The Martinez Law Firm Articles Violation of a Protective Order

Violation of a Protective Order

By The Martinez Law Firm  Jul. 9, 2010 9:45a

Protective Orders in Texas

In Texas, a restraining order is also known as a protective order. As with restraining orders, a protective order is meant to keep one individual from harming or harassing another. Usually, protective orders are put into place because of prior abuse, threats, or stalking. A protective order may only require that one individual refrain from hurting the other, but it often also is, in effect, a no-contact order. This means that you will not be able to talk to, visit, call, send messages to, or communicate with via a third party to the alleged victim. If you have had a protective order issued against you, you may also have to forfeit your firearms to law enforcement officials, leave your home if you share it with the person who issued the order, pay child support or spousal support while the protection order is active, complete mandatory counseling, and/or refrain from visiting your child. Furthermore, some types of protective orders that are issued in Texas can also be enforced in all other states. Similarly, some protective orders that are issued in other states must be enforced in Texas. Protective orders can be temporary or permanent.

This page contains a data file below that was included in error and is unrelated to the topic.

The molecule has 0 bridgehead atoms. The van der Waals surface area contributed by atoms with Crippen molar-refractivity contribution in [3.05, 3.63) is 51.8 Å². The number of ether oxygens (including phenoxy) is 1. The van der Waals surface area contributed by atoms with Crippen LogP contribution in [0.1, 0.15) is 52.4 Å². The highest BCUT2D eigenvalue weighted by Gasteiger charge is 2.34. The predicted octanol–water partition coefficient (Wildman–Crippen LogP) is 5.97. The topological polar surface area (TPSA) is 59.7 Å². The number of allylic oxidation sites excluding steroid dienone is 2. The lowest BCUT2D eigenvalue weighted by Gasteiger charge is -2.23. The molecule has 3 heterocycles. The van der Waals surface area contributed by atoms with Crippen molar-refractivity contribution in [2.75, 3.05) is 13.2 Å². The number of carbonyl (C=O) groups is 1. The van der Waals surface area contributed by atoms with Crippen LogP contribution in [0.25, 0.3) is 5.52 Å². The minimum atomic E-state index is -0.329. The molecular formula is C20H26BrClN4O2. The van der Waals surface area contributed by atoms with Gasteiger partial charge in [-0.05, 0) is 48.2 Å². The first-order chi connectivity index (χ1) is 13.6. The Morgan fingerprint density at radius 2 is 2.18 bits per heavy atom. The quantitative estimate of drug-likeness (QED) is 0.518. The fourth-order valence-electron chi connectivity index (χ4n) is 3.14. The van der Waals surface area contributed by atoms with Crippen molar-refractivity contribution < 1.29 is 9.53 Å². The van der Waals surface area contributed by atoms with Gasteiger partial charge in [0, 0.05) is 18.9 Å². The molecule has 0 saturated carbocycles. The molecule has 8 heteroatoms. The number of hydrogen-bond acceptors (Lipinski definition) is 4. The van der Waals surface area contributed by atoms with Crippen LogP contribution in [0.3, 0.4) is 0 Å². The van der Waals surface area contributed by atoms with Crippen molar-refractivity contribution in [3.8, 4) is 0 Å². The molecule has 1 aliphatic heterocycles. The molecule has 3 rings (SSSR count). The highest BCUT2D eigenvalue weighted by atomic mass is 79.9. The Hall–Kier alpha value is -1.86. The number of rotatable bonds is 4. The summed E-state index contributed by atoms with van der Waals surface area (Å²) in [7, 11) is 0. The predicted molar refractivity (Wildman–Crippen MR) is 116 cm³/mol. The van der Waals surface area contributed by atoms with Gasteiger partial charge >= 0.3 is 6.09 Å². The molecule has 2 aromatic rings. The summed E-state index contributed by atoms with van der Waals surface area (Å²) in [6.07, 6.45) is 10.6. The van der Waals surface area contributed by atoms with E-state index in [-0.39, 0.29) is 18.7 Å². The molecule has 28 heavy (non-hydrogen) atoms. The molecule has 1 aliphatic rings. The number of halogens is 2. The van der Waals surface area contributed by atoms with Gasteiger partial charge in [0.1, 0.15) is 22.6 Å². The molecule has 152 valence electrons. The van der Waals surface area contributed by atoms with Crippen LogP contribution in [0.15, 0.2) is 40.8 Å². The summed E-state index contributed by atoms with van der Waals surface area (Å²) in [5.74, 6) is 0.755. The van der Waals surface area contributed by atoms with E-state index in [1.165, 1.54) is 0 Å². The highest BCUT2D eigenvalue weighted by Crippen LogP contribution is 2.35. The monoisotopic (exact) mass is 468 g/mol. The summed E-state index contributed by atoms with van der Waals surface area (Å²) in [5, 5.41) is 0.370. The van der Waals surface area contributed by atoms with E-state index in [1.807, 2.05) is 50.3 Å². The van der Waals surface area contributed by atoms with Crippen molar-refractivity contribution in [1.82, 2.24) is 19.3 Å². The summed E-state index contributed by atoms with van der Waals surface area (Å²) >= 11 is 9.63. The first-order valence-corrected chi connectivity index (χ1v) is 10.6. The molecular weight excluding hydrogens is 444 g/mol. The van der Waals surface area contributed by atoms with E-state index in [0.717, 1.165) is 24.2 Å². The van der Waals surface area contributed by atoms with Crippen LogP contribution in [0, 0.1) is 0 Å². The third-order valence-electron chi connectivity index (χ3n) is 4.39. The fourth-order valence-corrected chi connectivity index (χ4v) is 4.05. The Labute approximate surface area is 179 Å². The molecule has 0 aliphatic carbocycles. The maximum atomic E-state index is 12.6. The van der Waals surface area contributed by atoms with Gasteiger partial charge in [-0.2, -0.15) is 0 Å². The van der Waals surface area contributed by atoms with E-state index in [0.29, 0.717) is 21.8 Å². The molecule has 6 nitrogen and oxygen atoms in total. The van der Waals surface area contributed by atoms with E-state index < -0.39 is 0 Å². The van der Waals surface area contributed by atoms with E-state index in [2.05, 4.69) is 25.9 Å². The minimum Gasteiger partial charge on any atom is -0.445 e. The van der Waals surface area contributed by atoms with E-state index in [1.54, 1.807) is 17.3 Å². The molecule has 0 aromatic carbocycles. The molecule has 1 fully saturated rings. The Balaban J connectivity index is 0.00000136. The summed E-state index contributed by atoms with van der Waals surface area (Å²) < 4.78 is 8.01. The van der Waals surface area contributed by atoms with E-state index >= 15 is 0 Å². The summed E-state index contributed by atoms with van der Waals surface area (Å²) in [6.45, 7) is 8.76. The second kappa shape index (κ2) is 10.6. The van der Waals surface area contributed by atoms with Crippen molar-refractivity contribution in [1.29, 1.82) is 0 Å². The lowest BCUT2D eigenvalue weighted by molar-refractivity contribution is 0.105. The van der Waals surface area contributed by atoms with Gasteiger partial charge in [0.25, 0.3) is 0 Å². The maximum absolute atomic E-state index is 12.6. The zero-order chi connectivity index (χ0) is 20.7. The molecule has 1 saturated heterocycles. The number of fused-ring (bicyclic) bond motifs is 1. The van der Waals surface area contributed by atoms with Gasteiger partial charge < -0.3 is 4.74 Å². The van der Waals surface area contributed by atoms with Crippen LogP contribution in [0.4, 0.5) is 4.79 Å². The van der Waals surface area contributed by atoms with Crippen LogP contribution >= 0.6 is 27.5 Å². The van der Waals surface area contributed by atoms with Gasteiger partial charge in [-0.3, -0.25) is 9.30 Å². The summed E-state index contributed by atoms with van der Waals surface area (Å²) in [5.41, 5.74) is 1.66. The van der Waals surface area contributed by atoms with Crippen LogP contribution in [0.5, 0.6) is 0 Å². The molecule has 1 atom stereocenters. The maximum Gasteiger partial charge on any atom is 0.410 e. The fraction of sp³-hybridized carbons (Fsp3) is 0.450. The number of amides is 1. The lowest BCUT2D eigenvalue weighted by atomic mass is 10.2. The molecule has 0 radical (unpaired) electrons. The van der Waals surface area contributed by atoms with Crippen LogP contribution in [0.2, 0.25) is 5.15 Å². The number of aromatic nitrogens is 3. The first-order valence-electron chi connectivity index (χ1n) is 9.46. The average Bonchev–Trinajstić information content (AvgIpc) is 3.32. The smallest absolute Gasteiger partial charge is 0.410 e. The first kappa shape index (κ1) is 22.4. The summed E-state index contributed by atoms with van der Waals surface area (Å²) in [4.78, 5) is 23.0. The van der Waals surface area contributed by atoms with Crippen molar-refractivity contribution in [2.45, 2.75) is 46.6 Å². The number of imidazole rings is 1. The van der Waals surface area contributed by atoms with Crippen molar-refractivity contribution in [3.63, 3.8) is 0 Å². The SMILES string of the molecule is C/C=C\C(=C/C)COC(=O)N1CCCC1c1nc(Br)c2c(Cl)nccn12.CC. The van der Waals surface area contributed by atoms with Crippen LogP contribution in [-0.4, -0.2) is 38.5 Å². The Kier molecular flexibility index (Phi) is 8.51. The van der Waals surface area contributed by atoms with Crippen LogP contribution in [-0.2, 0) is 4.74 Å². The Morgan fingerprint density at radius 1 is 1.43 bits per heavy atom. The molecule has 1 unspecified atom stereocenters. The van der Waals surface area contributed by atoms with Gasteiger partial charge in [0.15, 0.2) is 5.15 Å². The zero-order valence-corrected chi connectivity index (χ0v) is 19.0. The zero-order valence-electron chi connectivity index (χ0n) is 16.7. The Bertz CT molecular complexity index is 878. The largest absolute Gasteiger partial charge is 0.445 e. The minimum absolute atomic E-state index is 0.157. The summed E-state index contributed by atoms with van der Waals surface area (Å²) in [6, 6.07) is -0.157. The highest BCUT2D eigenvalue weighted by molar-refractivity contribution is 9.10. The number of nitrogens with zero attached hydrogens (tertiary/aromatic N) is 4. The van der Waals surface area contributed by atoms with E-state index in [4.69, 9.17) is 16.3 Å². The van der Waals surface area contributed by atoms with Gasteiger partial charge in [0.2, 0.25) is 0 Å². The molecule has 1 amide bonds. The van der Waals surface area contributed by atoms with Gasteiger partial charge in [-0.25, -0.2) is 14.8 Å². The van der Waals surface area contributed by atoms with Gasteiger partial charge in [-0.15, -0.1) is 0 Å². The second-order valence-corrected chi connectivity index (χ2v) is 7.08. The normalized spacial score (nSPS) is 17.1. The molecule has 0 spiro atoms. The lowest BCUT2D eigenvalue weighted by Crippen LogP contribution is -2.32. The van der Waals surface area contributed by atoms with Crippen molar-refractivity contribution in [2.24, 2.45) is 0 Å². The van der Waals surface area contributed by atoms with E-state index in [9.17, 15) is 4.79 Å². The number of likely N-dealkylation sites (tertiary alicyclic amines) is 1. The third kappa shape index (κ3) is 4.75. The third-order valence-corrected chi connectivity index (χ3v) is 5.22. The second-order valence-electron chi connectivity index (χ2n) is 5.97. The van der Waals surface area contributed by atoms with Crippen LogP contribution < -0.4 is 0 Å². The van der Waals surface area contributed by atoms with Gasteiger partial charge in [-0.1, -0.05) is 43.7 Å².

If you have been charged with domestic violence or sexual assault, there is a good chance that the court will impose a protective order, even if the other individual does not feel that it is necessary. A Houston criminal defense attorney who has immense experience dealing with protective orders and protective order violations may be able to stop a protective order from being issued or mitigate the consequences of a violation.

Penalties for a Protective Order Violation

It is incredibly easy to violate a protective order. You are probably used to seeing and talking to the other person on a regular, if not daily, basis. You may have children together and you may share a home together. Once a protection order is issued, there are no exceptions to the terms. You are not allowed to return home even to pick up your things; you are not allowed to communicate with the other individual even if he or she initiates contact.

The first and second offense for violating the terms of a protection order is a class A misdemeanor, which is punishable by up to a year in jail and/or a fine up to $4,000. Regardless of whether or not they are from the same protective order, if you have violated a protective order two or more times, it is a third degree felony. If you violate an order and you have a prior record of assault or stalking the person, it is a third degree felony also. A third degree felony in Texas is punishable by 2-10 years in prison, and/or a fine up to $10,000.

If you have been charged with violating a protective order, or if you are subject to a protective order, contact a Houston Protective Order Violation Attorney at The Martinez Law Firm. We provide complimentary consultations and may be able to help!

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